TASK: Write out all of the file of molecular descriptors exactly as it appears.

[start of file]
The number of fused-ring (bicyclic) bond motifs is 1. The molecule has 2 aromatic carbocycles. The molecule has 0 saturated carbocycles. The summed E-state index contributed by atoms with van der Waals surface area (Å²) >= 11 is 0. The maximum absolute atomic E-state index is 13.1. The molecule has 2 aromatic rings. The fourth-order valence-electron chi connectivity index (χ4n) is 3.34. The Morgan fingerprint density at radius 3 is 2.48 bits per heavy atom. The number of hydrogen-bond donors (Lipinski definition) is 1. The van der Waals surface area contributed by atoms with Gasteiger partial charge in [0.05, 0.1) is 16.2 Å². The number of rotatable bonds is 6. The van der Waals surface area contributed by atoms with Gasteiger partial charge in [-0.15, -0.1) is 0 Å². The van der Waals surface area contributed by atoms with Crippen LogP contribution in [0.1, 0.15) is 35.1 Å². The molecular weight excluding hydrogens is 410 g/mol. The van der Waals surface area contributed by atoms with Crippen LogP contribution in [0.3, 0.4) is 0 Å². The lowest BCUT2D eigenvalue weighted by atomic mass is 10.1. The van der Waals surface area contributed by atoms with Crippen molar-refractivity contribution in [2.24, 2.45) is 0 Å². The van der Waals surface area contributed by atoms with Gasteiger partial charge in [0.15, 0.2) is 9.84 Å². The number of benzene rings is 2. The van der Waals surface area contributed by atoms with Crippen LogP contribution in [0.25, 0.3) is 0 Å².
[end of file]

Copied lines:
The number of fused-ring (bicyclic) bond motifs is 1. The molecule has 2 aromatic carbocycles. The molecule has 0 saturated carbocycles. The summed E-state index contributed by atoms with van der Waals surface area (Å²) >= 11 is 0. The maximum absolute atomic E-state index is 13.1. The molecule has 2 aromatic rings. The fourth-order valence-electron chi connectivity index (χ4n) is 3.34. The Morgan fingerprint density at radius 3 is 2.48 bits per heavy atom. The number of hydrogen-bond donors (Lipinski definition) is 1. The van der Waals surface area contributed by atoms with Gasteiger partial charge in [0.05, 0.1) is 16.2 Å². The number of rotatable bonds is 6. The van der Waals surface area contributed by atoms with Gasteiger partial charge in [-0.15, -0.1) is 0 Å². The van der Waals surface area contributed by atoms with Crippen LogP contribution in [0.1, 0.15) is 35.1 Å². The molecular weight excluding hydrogens is 410 g/mol. The van der Waals surface area contributed by atoms with Crippen LogP contribution in [0.3, 0.4) is 0 Å². The lowest BCUT2D eigenvalue weighted by atomic mass is 10.1. The van der Waals surface area contributed by atoms with Crippen molar-refractivity contribution in [2.24, 2.45) is 0 Å². The van der Waals surface area contributed by atoms with Gasteiger partial charge in [0.15, 0.2) is 9.84 Å². The number of benzene rings is 2. The van der Waals surface area contributed by atoms with Crippen LogP contribution in [0.25, 0.3) is 0 Å².